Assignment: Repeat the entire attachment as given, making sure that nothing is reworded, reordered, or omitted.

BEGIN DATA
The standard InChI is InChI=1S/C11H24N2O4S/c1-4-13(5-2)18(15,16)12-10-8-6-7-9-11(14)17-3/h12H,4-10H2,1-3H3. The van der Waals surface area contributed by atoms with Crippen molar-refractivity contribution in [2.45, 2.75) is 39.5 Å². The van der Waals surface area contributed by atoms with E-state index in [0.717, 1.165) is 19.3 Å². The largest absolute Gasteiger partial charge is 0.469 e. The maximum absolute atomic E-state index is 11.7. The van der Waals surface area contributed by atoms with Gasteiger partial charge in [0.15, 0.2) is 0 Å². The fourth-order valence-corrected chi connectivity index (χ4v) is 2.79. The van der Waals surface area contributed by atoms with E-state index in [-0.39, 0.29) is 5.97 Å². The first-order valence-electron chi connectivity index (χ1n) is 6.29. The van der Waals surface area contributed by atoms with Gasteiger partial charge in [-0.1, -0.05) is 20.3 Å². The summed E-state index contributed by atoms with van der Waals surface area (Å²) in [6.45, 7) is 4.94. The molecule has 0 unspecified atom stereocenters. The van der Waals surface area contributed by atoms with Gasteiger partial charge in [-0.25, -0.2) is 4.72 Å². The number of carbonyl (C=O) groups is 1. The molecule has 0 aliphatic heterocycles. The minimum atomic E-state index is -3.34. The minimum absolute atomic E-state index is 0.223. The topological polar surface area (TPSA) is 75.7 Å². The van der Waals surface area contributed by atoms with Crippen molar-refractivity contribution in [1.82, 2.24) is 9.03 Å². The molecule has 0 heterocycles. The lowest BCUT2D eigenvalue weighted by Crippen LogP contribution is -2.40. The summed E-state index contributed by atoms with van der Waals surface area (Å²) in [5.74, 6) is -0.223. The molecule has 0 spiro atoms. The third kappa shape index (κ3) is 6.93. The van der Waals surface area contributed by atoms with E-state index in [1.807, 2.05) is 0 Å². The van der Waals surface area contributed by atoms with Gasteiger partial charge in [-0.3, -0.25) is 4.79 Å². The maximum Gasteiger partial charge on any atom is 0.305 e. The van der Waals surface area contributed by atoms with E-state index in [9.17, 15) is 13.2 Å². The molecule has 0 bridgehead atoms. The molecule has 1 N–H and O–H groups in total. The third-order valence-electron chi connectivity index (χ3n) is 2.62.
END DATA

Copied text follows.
The standard InChI is InChI=1S/C11H24N2O4S/c1-4-13(5-2)18(15,16)12-10-8-6-7-9-11(14)17-3/h12H,4-10H2,1-3H3. The van der Waals surface area contributed by atoms with Crippen molar-refractivity contribution in [2.45, 2.75) is 39.5 Å². The van der Waals surface area contributed by atoms with E-state index in [0.717, 1.165) is 19.3 Å². The largest absolute Gasteiger partial charge is 0.469 e. The maximum absolute atomic E-state index is 11.7. The van der Waals surface area contributed by atoms with Gasteiger partial charge in [0.15, 0.2) is 0 Å². The fourth-order valence-corrected chi connectivity index (χ4v) is 2.79. The van der Waals surface area contributed by atoms with E-state index in [-0.39, 0.29) is 5.97 Å². The first-order valence-electron chi connectivity index (χ1n) is 6.29. The van der Waals surface area contributed by atoms with Gasteiger partial charge in [-0.1, -0.05) is 20.3 Å². The summed E-state index contributed by atoms with van der Waals surface area (Å²) in [6.45, 7) is 4.94. The molecule has 0 unspecified atom stereocenters. The van der Waals surface area contributed by atoms with Gasteiger partial charge in [-0.25, -0.2) is 4.72 Å². The number of carbonyl (C=O) groups is 1. The molecule has 0 aliphatic heterocycles. The minimum atomic E-state index is -3.34. The minimum absolute atomic E-state index is 0.223. The topological polar surface area (TPSA) is 75.7 Å². The van der Waals surface area contributed by atoms with Crippen molar-refractivity contribution in [1.82, 2.24) is 9.03 Å². The molecule has 0 heterocycles. The lowest BCUT2D eigenvalue weighted by Crippen LogP contribution is -2.40. The summed E-state index contributed by atoms with van der Waals surface area (Å²) in [5.74, 6) is -0.223. The molecule has 0 spiro atoms. The third kappa shape index (κ3) is 6.93. The van der Waals surface area contributed by atoms with E-state index in [1.807, 2.05) is 0 Å². The van der Waals surface area contributed by atoms with Gasteiger partial charge in [-0.3, -0.25) is 4.79 Å². The maximum Gasteiger partial charge on any atom is 0.305 e. The van der Waals surface area contributed by atoms with E-state index in [9.17, 15) is 13.2 Å². The molecule has 0 bridgehead atoms. The molecule has 1 N–H and O–H groups in total. The third-order valence-electron chi connectivity index (χ3n) is 2.62.